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April 13, 2013
Inside the numbers
There's more excitement surrounding the Iowa basketball program than there has been in quite a while, and that excitement is justified.
The 2012-13 season was notable for many reasons. Iowa's 28 wins were its second most in school history. The Hawkeyes also won a school-record 18 home games and were playing well enough at the end of the season to receive votes in the coaches poll.
With those accomplishments will come according expectations for next season. There's little doubt that fans' expectations include Iowa reaching its first NCAA Tournament since 2006, not to mention staking a claim as a contender in the Big Ten.
But just because most of the team's key parts return - the only graduating scholarship senior is Eric May - doesn't mean that a ticket to the Big Dance will be a given or easily earned. Though Iowa was on the brink of so many big wins this past season, there were reasons the Hawkeyes couldn't quite break through. But before I look at what has to improve for the program to take the proverbial next step, let's look at what helped make the Hawkeyes successful.
Some might say close losses were the story of Iowa's season, but coming from someone who covered the Hawkeyes closely last year, the team's marked improvement on defense was pretty impressive. In 2011-12, Iowa was a squad that quite simply couldn't get stops - when it absolutely needed them or otherwise.
But this season, defense was Iowa's primary strength. The Hawkeyes limited opponents to 39.2 percent field-goal shooting, which was third in the Big Ten behind only Michigan State and Indiana, whom opponents shot 39.0 percent against. Iowa also defended the 3-point shot exceptionally well with teams hitting only 29.5 percent of their shots from beyond the arc.
The Hawkeyes finished 22nd in defensive efficiency according to KenPom.com - colossal progress from the team's 175th finish in that stat last year.
For how often Iowa sputtered on offense throughout the season, the team made a living at the free-throw line. The Hawkeyes' 896 attempts from the charity stripe were the third most in Division I, and their 655 makes were also the second most in the country. Among Big Ten teams, only Indiana's 904 attempts were more, and the Hoosiers were slightly more efficient, knocking down 74.3 percent of their free throws as opposed to the Hawkeyes' 73.1 percent. As bad as Iowa was at times on offense, when you consider all of Indiana's weapons on offense - likely two lottery picks in the NBA draft - and the fact that they reached the line at a similar frequency, it's pretty impressive.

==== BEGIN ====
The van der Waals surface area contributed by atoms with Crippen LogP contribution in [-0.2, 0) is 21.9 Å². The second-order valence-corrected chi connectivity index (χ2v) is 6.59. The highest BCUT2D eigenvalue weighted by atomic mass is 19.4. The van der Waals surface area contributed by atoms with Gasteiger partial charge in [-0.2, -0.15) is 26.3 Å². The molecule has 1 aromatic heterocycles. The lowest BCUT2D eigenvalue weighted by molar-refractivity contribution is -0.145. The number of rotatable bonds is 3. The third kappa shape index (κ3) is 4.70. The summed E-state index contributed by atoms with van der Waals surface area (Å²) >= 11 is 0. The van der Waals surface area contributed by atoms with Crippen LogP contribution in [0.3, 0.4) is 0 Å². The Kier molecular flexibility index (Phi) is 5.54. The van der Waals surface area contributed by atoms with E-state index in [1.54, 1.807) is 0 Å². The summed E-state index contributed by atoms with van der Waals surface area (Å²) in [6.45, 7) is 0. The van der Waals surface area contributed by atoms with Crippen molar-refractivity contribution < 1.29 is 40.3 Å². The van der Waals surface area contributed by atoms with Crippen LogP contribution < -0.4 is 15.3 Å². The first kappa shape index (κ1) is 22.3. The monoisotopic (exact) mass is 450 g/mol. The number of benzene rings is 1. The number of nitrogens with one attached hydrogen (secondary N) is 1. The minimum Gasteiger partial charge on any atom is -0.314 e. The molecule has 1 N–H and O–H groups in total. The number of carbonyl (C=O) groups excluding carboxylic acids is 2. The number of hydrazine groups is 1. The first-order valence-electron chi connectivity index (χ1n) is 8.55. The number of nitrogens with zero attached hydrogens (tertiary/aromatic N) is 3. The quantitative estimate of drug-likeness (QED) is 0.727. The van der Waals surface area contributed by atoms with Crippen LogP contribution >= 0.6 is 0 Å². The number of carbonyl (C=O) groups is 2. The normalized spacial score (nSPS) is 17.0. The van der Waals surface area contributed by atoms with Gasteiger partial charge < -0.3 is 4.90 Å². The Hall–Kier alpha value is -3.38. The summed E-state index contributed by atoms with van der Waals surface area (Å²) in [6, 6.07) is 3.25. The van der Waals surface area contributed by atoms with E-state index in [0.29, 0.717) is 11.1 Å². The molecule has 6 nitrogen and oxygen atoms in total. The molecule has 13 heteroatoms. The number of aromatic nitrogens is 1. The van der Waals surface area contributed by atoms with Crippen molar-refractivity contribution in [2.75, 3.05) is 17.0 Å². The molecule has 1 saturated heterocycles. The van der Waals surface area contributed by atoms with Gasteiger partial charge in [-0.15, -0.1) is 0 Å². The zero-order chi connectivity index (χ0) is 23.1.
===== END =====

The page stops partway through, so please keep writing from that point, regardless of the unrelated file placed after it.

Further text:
There were two huge catalysts behind Iowa's penchant for shooting free throws - Aaron White and Devyn Marble. White averaged 6.8 free-throw attempts per game - which ranked 34th nationally and second in the Big Ten (Cody Zeller attempted 7.2 per game) while Marble finished fifth in the conference, averaging 5.1 shots from the foul line per contest. Marble was extremely good at cashing in on his opportunities, knocking down 81.0 percent of those shots, while White could become even more dangerous if he polishes his 74.8 percent free-throw shooting.
As good as Iowa was defensively and at getting to the free-throw line, the Hawkeyes weren't without issues that plagued them all season.
Iowa didn't necessarily struggle to score - at least by definition of the word. After all, the Hawkeyes' 70.1 points per game was good enough for fourth in the Big Ten. Indiana paced the league by averaging 78.6. But the attack wasn't always operating at peak efficiency, or even close to it.